By Scott Gould
Eleven hours later, Mal stepped outside into the cool morning. He needed a break, needed to go home and recharge. A light mist touched his face, and he could feel that the air was heavy with coming rain. Frayed clouds had filled the sky, floating across the face of the moon like the torn and ragged flags of a defeated army. As he traversed the parking lot, nearly empty at this time, he heard another person behind him. He turned and saw Amy exiting the building, her hair and face frosted white from the feeble illumination of the sodium vapor light that hovered over the door. It gave her a ghostly quality, as though she were an apparition from a dream, ephemeral and untouchable. In some ways, he’d thought of her this way from the first time they had met. She had been almost…angelic.
“It’s so quiet at this time of morning,” she said. “Almost eery.”
It did have an ominous quality about it. The lot was virtually empty of cars. The smell of the ocean, over a mile away, wafted like a distant memory on the gentle breeze. The sound of cars on the street beyond were so soft that they could have come from another world.
“Heading home?” he asked. A stupid question. He regretted the words as soon as he had spoken them.
“Yeah, been a long night,” she said, catching up to walk beside him. “I got to deal with a long series of difficult people.”
“That list doesn’t include me, does it?”
She smiled. “No, not you. You’re my favorite person to see during the day.”
His heart raced. Jesus, am I a teenager? he thought. “Thanks for saying that.”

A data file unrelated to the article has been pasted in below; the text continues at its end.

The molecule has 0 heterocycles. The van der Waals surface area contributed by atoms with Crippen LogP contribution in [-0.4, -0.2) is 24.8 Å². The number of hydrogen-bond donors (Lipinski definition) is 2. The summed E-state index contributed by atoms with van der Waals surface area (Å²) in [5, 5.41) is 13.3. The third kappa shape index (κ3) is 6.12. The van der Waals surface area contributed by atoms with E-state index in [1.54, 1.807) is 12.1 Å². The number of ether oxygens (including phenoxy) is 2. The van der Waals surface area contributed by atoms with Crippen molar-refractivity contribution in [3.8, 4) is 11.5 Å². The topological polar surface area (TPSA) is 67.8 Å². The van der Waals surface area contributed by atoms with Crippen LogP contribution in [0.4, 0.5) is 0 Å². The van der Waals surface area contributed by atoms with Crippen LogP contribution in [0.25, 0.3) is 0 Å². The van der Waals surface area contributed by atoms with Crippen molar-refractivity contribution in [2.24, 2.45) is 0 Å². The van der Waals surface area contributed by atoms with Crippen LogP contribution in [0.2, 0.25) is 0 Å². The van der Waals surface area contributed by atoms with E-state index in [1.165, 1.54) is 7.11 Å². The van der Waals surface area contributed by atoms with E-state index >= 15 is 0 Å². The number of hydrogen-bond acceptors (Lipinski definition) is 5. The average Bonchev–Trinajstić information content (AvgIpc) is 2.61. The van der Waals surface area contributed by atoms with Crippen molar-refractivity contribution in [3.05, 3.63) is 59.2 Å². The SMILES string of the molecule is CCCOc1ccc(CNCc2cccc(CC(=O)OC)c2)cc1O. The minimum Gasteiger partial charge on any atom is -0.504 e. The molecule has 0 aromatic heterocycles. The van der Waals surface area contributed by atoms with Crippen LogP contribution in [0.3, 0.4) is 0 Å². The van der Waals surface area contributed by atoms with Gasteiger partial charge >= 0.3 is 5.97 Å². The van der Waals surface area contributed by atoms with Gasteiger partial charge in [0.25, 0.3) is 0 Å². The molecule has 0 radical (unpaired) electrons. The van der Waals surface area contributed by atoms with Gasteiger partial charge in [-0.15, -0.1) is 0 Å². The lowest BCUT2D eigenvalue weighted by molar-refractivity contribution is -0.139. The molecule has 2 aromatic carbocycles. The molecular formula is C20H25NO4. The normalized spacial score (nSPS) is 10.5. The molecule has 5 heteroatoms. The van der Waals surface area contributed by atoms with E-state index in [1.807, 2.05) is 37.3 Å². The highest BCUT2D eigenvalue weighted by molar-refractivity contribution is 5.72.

“It’s the truth,” she said. “Something about you makes me feel…content.”
Mal glanced over at her, trying to discern whether she was serious. They walked in silence for a few moments until they reached a blue Ford Explorer. “This is me,” Amy said. She stopped in front of the vehicle and turned to face him. He looked at her the way he used to look at Theresa, and while that thought carried with it a great deal of guilt, it also carried excitement. He never thought it possible to have similar feelings for any other woman, and now here she stood, right in front of him. Was he a complete fool? Was he a traitor to his wife?
Maybe he was both
“Are you working tomorrow?” he asked
She reached into her purse, fumbling for her keys. “Same time, same place.”
“I’ll look forward to seeing you.” After a pause, he added, “I always do.”
“So do I. Look forward to seeing you, that is.” She smiled, and he pondered for a moment just how wonderful that smile was.
Amy took a step closer. “Are you trying to decide if you want to kiss me?”
That stopped him short. The look on his face must have been comical, because she laughed. “You don’t have to.”
“No, no, it’s not that,” he said. “I just…that question was unexpected.”
“I’ve seen the way you look at me.”
Oh, God. I really am that transparent. “I’m sorry, I didn’t…”
She held up a hand. “You don’t have to apologize, Mal. It’s very flattering. So have you decided?”
It was his turn to smile. “Yeah, I’ve decided.”
She leaned in towards him. He did the same, and their lips had almost touched by the time she pulled the syringe from her open purse and plunged it into his neck.